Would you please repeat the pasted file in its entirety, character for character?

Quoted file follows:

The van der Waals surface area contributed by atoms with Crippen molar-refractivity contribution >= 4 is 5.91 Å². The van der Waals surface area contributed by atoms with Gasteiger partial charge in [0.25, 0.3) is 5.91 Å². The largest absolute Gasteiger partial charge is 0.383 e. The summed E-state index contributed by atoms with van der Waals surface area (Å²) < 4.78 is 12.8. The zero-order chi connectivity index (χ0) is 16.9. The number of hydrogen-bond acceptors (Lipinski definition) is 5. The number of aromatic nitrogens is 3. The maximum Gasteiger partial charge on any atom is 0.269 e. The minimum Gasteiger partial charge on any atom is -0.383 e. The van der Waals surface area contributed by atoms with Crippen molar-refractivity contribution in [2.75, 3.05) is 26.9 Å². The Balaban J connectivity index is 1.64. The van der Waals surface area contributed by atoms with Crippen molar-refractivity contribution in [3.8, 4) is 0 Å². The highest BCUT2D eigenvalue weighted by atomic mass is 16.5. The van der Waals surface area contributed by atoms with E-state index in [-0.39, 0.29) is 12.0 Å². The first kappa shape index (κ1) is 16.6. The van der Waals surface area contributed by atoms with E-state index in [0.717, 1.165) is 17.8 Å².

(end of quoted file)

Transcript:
The van der Waals surface area contributed by atoms with Crippen molar-refractivity contribution >= 4 is 5.91 Å². The van der Waals surface area contributed by atoms with Gasteiger partial charge in [0.25, 0.3) is 5.91 Å². The largest absolute Gasteiger partial charge is 0.383 e. The summed E-state index contributed by atoms with van der Waals surface area (Å²) < 4.78 is 12.8. The zero-order chi connectivity index (χ0) is 16.9. The number of hydrogen-bond acceptors (Lipinski definition) is 5. The number of aromatic nitrogens is 3. The maximum Gasteiger partial charge on any atom is 0.269 e. The minimum Gasteiger partial charge on any atom is -0.383 e. The van der Waals surface area contributed by atoms with Crippen molar-refractivity contribution in [2.75, 3.05) is 26.9 Å². The Balaban J connectivity index is 1.64. The van der Waals surface area contributed by atoms with Crippen molar-refractivity contribution in [3.8, 4) is 0 Å². The highest BCUT2D eigenvalue weighted by atomic mass is 16.5. The van der Waals surface area contributed by atoms with E-state index in [-0.39, 0.29) is 12.0 Å². The first kappa shape index (κ1) is 16.6. The van der Waals surface area contributed by atoms with E-state index in [0.717, 1.165) is 17.8 Å².